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BizReport : Advertising : November 05, 2010


How to increase sales without focusing on price

We see it every day: huge display ads with slashed prices or loud radio/television ads telling people that Retailer X has the lowest prices. While it has been the norm to advertise sales and lowered prices, one industry expert insists that leading with price can kill your campaign's momentum - before it gets started. How?

by Kristina Knight

"Discounting, especially repeatedly, isn't sustainable," says Dan Hill, President of Sensory Logic. "One of the key advantages of a sale is the element of surprise [but surprise is] brief and followed by...a 'wow' or a 'yikes'."

The Yikes Effect is the effect that can kill campaigns, Hill says, and the reason that brands should lead with alternative openings.

"Price-leading advertising creates quality problems for the offer," says Hill. "[A lower price] might help to shape perceptions that...the existing offer was never worth what people have been accustomed to paying."

First, don't focus on the number of the price, focus on the value. Sure, your brand's car cleaning solution may undercut competitors by $3 or more, but does the value hold up? Rather than allowing ads to scream about cut rates, twist the ad copy to focus on the value of the product: it lasts twice as long, gives cars a deeper clean, adds in a wax element, etc.

"A brand on sale is a brand with an integrity problem," says Hill. "With price-leading advertising a company's identity becomes fuzzy. Suddenly, you're either a discount brand or a are signaling a lack of confidence that...is never very attractive." Hill went on to say that leading with price can hurt the loyalty of the existing and future customer base.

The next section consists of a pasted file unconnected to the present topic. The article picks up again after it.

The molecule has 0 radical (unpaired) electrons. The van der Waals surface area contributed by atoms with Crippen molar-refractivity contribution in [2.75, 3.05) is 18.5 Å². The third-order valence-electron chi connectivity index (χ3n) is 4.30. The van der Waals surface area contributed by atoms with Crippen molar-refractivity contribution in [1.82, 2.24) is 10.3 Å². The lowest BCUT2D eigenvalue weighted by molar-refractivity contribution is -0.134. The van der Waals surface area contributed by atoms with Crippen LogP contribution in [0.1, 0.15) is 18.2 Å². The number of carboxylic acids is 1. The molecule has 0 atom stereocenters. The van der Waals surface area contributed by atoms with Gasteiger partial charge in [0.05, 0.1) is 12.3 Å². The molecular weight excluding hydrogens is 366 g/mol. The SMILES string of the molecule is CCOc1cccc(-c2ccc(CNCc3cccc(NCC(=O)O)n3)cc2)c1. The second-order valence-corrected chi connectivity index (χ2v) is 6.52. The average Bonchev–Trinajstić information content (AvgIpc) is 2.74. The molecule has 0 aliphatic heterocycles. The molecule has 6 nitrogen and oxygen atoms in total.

Second, show the versatility of the product. Rather than focusing on a low price and devaluing the brand, Hill suggests that advertisers focus on how versatile the product is. Can a cleaning product be used on cars and bathrooms? Does a vacuum work as well at home as at a busy hotel?

"Leading with price suggests you have nothing else to say or show," says Hill. So, rather than focusing on price, focus on other aspects of your product.

Tags: advertising, Dan Hill, price based advertising, Sensory Logic










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  • I am often contacted by other virtual assistants who say, "Should I lower my hourly fee to gain more customers?" I always say, 'no' for every reason you have listed here. Even though your post is about a tangible product, I find that the information is helpful to those who offer professional services.

    I tell VAs to focus on value, as you stated. If any VA services can be packaged, such as article marketing or blogging, then offer a fee-based option instead of an hourly.

    This is a great quote from your piece, "Suddenly, you're either a discount brand or a are signaling a lack of confidence that...is never very attractive."

    I'm going to share this with my fellow virtual assistants.

    I also believe that if a client does not accept the monetary value on a virtual assistant's fees then they can't afford the help and/or the VA services are not viewed as valuable. I tell clients, "Sorry, this is not Let's Make a Deal!"

    Thank you!

    Janine Gregor

    Virtual Assistant.

  • Great insights about focusing on providing value ... thanks!


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